Over the past two decades, a significant effort has been made to restore native habitats, such as tallgrass prairie, in the Arb. Though restoring habitat is a long-term project requiring many decades of hard work, there are already good indications that some of the Arb’s restorations are beginning to take shape.
One important measure of restoration progress is the presence of indicator species that require specific conditions only associated with high-quality habitat – and this summer, two important indicator species were observed in the Arb.
For several weeks in late July and early August, a small group of Henslow’s Sparrows took up residence in the Arb. This species is a rare and secretive resident of prairies whose tendency to hide in the grass when spooked rather than fly away led naturalist and painter John James Audubon to describe the sparrow as a “mouse with wings.” Listed as an endangered species in Minnesota, Henslow’s Sparrows are found almost exclusively in large, contiguous grasslands with tall, dead grass and a thick layer of thatch covering the ground.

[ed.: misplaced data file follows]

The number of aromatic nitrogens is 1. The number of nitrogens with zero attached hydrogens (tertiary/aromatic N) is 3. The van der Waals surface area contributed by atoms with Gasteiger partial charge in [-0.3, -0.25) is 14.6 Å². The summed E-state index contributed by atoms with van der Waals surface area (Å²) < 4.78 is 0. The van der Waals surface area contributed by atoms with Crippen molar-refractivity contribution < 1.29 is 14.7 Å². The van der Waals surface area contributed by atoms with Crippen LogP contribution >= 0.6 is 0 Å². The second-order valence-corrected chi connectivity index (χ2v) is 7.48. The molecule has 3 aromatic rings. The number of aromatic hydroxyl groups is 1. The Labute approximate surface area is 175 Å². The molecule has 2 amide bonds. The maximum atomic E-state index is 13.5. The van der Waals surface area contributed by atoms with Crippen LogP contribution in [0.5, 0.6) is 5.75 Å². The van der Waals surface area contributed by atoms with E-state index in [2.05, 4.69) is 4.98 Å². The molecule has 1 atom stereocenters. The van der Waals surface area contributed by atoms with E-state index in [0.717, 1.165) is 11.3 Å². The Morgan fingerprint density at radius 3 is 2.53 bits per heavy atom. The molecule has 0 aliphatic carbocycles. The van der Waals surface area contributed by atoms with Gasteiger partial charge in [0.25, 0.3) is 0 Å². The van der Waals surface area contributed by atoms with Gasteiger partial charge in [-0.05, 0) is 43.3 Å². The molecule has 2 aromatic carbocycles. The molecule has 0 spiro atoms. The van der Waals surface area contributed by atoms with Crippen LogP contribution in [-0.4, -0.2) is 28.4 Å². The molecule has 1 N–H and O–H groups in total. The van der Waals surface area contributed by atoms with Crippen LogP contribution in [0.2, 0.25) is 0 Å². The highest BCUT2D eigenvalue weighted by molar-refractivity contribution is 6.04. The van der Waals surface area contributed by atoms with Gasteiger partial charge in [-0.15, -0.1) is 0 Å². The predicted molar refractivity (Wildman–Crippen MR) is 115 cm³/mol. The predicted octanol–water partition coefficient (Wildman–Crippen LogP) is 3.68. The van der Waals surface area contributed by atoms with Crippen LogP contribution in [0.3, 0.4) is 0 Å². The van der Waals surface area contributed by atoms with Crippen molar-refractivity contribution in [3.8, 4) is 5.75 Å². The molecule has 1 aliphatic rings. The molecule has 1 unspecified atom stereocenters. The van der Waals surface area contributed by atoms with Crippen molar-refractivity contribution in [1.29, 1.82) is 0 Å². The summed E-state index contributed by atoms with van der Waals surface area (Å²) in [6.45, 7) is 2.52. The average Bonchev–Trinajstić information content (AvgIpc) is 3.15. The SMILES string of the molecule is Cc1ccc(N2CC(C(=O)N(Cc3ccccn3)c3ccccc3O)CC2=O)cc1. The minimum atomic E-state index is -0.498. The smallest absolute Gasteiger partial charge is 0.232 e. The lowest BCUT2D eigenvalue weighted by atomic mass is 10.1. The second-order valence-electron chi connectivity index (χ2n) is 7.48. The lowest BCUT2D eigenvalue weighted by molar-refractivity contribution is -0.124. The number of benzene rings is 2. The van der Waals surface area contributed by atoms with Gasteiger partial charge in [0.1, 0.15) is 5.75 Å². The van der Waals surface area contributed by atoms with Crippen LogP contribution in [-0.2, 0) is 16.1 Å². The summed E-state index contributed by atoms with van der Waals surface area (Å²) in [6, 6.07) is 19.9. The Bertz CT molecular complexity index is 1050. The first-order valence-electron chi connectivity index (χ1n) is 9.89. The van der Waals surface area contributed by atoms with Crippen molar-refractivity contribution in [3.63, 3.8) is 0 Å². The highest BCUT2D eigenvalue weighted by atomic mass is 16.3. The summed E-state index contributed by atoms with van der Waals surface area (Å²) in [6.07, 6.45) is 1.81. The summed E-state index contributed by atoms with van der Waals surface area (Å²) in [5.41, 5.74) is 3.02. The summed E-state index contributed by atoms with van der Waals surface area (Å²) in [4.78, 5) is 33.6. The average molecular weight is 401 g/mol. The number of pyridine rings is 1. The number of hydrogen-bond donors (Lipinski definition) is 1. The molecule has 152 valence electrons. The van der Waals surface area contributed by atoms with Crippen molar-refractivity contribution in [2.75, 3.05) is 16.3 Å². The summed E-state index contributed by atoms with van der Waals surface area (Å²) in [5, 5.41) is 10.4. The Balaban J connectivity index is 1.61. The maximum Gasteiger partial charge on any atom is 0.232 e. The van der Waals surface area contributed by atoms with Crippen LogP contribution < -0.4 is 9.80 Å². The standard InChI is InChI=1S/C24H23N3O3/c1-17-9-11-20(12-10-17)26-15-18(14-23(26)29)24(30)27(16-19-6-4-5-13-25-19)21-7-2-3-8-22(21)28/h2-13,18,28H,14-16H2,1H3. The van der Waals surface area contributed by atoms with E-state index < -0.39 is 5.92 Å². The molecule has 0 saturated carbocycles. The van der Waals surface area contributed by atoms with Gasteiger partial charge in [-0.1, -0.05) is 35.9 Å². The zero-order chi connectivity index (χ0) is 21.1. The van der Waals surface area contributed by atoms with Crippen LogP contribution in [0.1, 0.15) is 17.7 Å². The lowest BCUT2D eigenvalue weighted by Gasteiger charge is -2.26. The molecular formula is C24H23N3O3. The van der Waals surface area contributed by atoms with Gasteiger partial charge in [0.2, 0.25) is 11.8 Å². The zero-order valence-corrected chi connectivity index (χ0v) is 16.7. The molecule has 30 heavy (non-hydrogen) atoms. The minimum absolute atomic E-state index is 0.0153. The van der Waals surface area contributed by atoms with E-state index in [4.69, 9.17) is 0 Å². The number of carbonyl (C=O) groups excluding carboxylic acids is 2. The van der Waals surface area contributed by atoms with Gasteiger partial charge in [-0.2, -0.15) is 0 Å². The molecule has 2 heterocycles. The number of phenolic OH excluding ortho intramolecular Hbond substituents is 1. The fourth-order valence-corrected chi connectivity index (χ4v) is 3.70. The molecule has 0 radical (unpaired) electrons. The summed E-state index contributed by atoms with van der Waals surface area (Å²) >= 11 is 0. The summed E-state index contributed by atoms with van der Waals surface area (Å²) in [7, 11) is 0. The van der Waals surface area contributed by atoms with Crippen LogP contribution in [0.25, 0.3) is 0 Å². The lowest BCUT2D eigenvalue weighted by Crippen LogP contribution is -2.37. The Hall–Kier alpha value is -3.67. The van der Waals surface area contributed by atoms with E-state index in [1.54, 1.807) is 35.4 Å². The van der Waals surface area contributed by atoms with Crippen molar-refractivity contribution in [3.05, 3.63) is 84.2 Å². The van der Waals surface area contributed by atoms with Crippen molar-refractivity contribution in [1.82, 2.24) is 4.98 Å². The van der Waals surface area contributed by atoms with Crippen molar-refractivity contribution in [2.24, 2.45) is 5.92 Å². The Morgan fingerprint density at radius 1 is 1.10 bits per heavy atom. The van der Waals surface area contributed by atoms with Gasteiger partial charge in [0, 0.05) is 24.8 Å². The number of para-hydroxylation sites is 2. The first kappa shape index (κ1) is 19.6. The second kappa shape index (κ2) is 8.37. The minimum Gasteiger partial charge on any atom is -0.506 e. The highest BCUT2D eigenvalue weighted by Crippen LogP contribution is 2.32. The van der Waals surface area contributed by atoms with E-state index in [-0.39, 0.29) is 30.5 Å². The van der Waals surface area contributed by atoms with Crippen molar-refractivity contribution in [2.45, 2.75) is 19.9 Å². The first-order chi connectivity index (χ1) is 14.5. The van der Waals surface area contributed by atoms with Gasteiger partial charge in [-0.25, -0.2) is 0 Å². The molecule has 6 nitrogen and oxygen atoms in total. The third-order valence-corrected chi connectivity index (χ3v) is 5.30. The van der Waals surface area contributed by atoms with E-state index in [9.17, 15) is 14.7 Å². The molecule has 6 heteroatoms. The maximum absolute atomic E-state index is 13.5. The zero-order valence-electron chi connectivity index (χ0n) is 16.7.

Additionally, a family of five Red Headed Woodpeckers was spotted near Kettle Hole marsh last week taking advantage of this year’s abundance of acorns. In contrast to the inconspicuous Henslow’s Sparrow, Red Headed Woodpeckers feature striking crimson heads as well as contrasting black and white bodies.
These woodpeckers are savannah specialists preferring habitat with an open understory and large, nut-producing trees. Across the United States, Red Headed Woodpecker numbers have declined substantially due to habitat loss and competition for nest sites with invasive European Starlings.
Even these brief visits constitute tangible evidence that the Arb’s attempts to restore tallgrass prairie and oak savannah habitats are headed in the right direction. But just as importantly, the visits offer a glimpse of what the Arb can become with continued hard work and patience.